WITH a stroke of her pen, Brazil's Princess Isabel formally abolished slavery in 1888 - 13 years after the United States did the same.
But from southern plantations to the northern Amazon forests, forced labor has survived here into the eve of the 21st century, drawing foreign criticism that has made Brazil's leaders scramble to find solutions.
"Unfortunately, there are still Brazilians who work without freedom," said President Fernando Henrique Cardoso in a recent dramatic radio speech. "This must end!"
According to the Pastoral Land Commission (CPT), an organization sponsored by the Roman Catholic church, documented cases of forced labor in Brazil have risen from 4,883 in 1991 to 25,193 in 1994. Since many laborers are afraid to denounce their employers, the CPT estimates that some 100,000 in all may be working under slave-like conditions.
Most forced labor takes place on large estates, called fazendas. In its present-day version, slavery begins with labor contractors called gatos, or cats. They lure uneducated workers, largely from the impoverished northeast, with the promise of decent wages. Once the laborers arrive, however, they find they have already run up unpayable debts to their employers for food, medicine, primitive lodging, and even the use of tools. In many cases, they toil long hours in the hot sun in exchange for food or wages as low as 10 cents an hour. Armed guards patrol work areas to ensure nobody escapes until debts are paid.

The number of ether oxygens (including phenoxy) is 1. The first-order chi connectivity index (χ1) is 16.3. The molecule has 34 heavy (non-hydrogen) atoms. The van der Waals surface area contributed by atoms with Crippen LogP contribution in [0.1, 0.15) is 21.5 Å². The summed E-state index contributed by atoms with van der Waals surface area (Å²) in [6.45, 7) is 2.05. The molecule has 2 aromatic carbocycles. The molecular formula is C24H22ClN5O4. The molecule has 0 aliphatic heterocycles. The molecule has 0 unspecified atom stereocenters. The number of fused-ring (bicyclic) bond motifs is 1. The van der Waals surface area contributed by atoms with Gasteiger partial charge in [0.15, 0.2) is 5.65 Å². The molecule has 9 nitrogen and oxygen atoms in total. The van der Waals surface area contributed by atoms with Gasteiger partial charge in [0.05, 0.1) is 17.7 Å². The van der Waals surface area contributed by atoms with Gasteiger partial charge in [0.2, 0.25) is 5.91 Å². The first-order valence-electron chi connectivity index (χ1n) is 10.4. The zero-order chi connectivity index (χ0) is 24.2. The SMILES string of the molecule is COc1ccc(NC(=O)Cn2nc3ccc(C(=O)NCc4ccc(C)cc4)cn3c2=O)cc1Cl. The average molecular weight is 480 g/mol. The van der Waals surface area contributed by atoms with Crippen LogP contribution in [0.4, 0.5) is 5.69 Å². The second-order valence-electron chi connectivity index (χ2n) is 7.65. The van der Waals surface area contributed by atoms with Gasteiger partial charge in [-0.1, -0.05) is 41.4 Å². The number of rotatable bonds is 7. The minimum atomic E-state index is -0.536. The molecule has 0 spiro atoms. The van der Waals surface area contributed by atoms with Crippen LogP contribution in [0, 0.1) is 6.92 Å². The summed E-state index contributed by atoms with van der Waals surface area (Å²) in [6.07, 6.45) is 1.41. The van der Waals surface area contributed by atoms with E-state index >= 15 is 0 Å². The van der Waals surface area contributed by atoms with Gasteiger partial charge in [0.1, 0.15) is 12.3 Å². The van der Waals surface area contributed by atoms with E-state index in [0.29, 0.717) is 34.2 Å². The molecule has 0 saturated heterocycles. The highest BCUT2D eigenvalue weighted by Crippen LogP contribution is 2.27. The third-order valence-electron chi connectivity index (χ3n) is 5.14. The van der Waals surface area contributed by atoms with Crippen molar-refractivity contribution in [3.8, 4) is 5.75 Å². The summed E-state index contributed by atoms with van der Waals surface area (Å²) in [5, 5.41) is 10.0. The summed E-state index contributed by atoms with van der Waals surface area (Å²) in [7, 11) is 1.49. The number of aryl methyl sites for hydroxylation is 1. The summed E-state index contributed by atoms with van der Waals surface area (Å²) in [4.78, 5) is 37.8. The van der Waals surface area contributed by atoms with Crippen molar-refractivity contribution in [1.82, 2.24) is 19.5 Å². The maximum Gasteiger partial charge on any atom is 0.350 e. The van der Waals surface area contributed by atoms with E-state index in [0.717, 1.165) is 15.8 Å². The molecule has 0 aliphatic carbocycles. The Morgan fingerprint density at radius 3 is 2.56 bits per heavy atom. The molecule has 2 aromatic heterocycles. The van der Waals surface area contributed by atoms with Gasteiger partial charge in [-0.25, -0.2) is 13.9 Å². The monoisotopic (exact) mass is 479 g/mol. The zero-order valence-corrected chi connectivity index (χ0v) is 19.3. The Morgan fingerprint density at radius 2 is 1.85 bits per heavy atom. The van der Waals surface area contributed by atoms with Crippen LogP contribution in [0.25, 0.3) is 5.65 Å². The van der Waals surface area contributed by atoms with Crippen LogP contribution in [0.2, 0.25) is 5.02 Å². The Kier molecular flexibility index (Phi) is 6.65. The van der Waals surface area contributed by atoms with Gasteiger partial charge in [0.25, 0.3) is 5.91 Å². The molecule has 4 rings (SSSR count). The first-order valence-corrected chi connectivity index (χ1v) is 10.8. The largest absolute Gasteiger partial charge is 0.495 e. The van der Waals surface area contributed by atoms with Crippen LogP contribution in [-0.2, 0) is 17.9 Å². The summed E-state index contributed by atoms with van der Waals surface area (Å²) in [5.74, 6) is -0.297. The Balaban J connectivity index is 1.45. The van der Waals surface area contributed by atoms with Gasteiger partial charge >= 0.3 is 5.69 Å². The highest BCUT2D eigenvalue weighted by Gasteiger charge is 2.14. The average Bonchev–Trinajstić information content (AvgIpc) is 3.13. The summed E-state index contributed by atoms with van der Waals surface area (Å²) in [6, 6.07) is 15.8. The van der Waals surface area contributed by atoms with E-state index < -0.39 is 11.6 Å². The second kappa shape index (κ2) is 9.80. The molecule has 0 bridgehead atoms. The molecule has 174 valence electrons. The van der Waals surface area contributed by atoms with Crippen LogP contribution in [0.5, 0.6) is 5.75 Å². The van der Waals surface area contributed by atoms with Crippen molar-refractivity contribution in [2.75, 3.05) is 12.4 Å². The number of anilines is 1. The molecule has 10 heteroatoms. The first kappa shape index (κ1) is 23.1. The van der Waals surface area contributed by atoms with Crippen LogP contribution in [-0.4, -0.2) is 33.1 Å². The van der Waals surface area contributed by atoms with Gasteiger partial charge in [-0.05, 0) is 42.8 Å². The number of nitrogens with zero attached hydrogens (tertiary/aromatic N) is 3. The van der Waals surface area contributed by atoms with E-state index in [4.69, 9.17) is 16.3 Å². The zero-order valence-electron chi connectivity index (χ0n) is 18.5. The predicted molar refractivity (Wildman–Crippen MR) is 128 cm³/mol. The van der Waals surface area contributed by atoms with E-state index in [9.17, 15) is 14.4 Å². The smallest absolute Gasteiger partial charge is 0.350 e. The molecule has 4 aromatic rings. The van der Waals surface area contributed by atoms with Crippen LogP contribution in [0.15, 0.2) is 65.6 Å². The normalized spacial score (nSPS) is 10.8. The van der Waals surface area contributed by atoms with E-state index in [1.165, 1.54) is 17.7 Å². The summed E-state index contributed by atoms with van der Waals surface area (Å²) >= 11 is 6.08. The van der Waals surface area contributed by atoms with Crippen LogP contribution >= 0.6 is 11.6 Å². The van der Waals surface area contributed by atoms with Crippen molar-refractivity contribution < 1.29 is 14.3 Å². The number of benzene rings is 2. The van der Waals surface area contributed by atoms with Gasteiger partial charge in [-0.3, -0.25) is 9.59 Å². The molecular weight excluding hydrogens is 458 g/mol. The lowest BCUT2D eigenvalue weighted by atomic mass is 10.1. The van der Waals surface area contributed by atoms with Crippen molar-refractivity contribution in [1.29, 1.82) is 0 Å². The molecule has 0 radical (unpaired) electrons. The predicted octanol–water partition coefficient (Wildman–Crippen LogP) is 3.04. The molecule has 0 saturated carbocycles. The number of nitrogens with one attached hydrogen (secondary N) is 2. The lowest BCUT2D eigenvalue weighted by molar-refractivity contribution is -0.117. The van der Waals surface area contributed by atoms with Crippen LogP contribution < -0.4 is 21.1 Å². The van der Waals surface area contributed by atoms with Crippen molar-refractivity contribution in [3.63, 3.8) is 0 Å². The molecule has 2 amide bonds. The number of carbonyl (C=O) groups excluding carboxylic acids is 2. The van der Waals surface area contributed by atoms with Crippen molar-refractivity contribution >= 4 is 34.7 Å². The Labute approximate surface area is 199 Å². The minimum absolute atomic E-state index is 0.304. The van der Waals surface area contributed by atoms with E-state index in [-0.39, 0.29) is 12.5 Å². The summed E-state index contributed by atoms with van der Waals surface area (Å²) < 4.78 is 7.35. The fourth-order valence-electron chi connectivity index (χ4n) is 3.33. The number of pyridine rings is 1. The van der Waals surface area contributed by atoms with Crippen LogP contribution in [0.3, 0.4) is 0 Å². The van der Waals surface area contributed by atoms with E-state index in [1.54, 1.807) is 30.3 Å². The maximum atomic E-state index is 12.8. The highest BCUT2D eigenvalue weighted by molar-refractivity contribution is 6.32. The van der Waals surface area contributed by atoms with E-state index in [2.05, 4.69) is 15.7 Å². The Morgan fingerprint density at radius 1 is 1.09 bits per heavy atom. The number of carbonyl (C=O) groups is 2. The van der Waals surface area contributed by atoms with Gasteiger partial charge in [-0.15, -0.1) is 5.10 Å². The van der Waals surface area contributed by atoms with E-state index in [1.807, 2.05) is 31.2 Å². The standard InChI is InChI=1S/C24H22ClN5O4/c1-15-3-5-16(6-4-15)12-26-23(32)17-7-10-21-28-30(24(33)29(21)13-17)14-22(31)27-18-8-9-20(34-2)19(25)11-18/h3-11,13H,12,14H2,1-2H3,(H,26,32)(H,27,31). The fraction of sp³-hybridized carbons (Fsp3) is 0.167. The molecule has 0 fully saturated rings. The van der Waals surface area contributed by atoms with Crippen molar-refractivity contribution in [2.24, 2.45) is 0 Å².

Mr. Cardoso, who is slowly reforming Brazil's economy to allow major foreign investment, became the nation's first executive to recognize the problem publicly.
"Punishment by the law isn't enough for those people who transform Brazilians into slaves," he said. "It's necessary to grab them by the pocketbook."
Cardoso warned that his government would deny loans and subsidies to unscrupulous bosses and announced the creation of a federal commission to end slavery. He may have been pushed to act by recent popular outrage on the issue. Slavery has garnered prominent headlines in the press recently, and months before, church groups and labor organizations launched their own campaigns.
As part of that effort, in late June Vicente Paulo da Silva, the president of Brazil's largest trade union, announced the inauguration of DIAL SLAVERY, a toll-free service in which citizens can telephone his Sao Paulo office to denounce employers who profit from slave labor. "I found it embarrassing that most criticism ... came from foreigners, while Brazilians remained silent," Mr. da Silva says.
Da Silva says he also was inspired by the 300th death anniversary of Zumbi, Brazil's most-revered martyr in the fight against slavery. Zumbi was an African who led the nation's first slave revolt in the 17th century before his violent death at the hands of Portuguese soldiers.
To date, DIAL SLAVERY has received an average of five calls a day, and the union has alerted authorities to cases they believe to be genuine incidents of forced labor.